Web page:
The Elements of Crimes, an example of one of the Rome Statute system's many innovative contributions to international criminal law, were adopted by the Preparatory Commission (PrepComm) for crimes of genocide, crimes against humanity and war crimes on 30 June 2000, and then by the Assembly of States Parties on 9 September 2002.
Elements of Crimes form an important part of the range of instruments available to the Court. They elaborate the definitions of the Rome Statute crimes and thereby assist the Court in their interpretation and application, including, upon entry into force of the relevant amendments, the crime of aggression. The Elements of Crimes must be read in conjunction with article 30 of the Rome Statute, which sets out the general rules with respect to the ‘mental element’ of each crime, i.e. personal criminal liability and responsibility shall only accrue if the ‘material elements’ of the relevant crime are committed with intent and knowledge.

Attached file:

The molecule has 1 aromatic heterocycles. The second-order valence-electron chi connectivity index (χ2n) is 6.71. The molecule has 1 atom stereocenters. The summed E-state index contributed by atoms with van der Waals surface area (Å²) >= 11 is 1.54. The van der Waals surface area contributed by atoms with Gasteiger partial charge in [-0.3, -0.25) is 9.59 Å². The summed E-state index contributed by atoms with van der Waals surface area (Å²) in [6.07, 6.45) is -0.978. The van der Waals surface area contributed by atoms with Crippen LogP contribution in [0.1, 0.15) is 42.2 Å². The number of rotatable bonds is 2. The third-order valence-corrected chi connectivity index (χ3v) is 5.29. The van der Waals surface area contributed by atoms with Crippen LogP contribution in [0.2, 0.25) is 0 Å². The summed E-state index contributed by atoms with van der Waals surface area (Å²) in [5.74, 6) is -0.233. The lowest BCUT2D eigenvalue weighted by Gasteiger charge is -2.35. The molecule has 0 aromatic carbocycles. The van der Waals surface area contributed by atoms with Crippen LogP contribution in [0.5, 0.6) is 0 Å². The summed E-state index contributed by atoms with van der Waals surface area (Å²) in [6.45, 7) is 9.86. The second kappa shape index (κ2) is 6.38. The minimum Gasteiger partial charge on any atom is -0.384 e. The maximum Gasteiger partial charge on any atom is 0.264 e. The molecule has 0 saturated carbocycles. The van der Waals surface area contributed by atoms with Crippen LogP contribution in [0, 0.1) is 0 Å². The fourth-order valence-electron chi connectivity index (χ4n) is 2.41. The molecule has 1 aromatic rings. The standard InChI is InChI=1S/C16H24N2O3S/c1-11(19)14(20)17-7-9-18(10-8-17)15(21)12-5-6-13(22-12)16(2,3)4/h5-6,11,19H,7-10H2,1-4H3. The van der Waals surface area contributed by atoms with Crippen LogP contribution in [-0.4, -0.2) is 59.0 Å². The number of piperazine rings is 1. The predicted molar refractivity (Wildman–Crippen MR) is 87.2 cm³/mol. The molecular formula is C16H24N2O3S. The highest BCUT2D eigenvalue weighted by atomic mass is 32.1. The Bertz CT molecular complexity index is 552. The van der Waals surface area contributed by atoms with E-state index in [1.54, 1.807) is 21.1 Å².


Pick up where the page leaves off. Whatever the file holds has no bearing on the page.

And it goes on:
Although the PrepComm was mandated by Resolution F of the Final Act of the Rome Conference to prepare proposals on the crime of aggression including the elements,5negotiations on the elements of the crime of aggression (hereafter ‘the Elements’) were slow to commence in earnest, both in the PrepComm and in the Special Working Group on the Crime of Aggression (Special Working Group) that took over its mandate. That said, this chapter will illustrate how discussions on the Elements in the context of informal settings and formal meetings of the Assembly of States Parties progressed rapidly and effectively once the Special Working Group had agreed on a draft definition of the crime of aggression in February 2009.